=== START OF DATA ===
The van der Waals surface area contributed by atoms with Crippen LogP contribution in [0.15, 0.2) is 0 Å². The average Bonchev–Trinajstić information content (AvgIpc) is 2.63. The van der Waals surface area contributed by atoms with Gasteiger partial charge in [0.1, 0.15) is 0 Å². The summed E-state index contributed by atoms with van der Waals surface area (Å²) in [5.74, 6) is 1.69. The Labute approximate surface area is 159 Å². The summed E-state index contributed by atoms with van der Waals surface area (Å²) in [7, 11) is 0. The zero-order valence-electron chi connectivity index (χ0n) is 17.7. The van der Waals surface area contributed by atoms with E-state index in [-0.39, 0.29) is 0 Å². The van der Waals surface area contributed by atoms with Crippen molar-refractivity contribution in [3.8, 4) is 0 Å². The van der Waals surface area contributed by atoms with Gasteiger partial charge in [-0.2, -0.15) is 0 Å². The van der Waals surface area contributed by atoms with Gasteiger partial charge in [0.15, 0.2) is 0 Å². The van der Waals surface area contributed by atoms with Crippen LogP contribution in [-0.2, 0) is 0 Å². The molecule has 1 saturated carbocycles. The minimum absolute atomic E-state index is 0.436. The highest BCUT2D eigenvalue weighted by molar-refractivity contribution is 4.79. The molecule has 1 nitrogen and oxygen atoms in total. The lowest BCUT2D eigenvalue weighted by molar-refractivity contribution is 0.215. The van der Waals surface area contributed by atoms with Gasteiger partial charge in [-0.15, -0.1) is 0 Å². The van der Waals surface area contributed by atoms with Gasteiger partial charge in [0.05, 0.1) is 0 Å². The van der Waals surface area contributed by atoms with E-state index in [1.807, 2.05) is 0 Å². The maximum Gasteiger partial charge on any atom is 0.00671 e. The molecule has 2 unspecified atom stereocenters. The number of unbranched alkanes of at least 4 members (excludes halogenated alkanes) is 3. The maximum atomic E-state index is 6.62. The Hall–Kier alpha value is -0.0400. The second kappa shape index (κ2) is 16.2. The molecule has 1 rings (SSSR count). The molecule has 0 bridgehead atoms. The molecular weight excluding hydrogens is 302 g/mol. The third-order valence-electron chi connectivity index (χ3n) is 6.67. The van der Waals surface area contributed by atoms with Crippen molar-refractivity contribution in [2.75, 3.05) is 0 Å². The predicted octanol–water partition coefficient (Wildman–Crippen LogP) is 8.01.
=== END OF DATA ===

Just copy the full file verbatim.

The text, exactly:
The van der Waals surface area contributed by atoms with Crippen LogP contribution in [0.15, 0.2) is 0 Å². The average Bonchev–Trinajstić information content (AvgIpc) is 2.63. The van der Waals surface area contributed by atoms with Gasteiger partial charge in [0.1, 0.15) is 0 Å². The summed E-state index contributed by atoms with van der Waals surface area (Å²) in [5.74, 6) is 1.69. The Labute approximate surface area is 159 Å². The summed E-state index contributed by atoms with van der Waals surface area (Å²) in [7, 11) is 0. The zero-order valence-electron chi connectivity index (χ0n) is 17.7. The van der Waals surface area contributed by atoms with E-state index in [-0.39, 0.29) is 0 Å². The van der Waals surface area contributed by atoms with Crippen molar-refractivity contribution in [3.8, 4) is 0 Å². The van der Waals surface area contributed by atoms with Gasteiger partial charge in [-0.2, -0.15) is 0 Å². The van der Waals surface area contributed by atoms with Gasteiger partial charge in [0.15, 0.2) is 0 Å². The van der Waals surface area contributed by atoms with Crippen LogP contribution in [-0.2, 0) is 0 Å². The molecule has 1 saturated carbocycles. The minimum absolute atomic E-state index is 0.436. The highest BCUT2D eigenvalue weighted by molar-refractivity contribution is 4.79. The molecule has 1 nitrogen and oxygen atoms in total. The lowest BCUT2D eigenvalue weighted by molar-refractivity contribution is 0.215. The van der Waals surface area contributed by atoms with Gasteiger partial charge in [-0.15, -0.1) is 0 Å². The van der Waals surface area contributed by atoms with Gasteiger partial charge in [0.05, 0.1) is 0 Å². The van der Waals surface area contributed by atoms with E-state index in [1.807, 2.05) is 0 Å². The maximum Gasteiger partial charge on any atom is 0.00671 e. The molecule has 2 unspecified atom stereocenters. The number of unbranched alkanes of at least 4 members (excludes halogenated alkanes) is 3. The maximum atomic E-state index is 6.62. The Hall–Kier alpha value is -0.0400. The second kappa shape index (κ2) is 16.2. The molecule has 1 rings (SSSR count). The molecule has 0 bridgehead atoms. The molecular weight excluding hydrogens is 302 g/mol. The third-order valence-electron chi connectivity index (χ3n) is 6.67. The van der Waals surface area contributed by atoms with Crippen molar-refractivity contribution in [2.75, 3.05) is 0 Å². The predicted octanol–water partition coefficient (Wildman–Crippen LogP) is 8.01.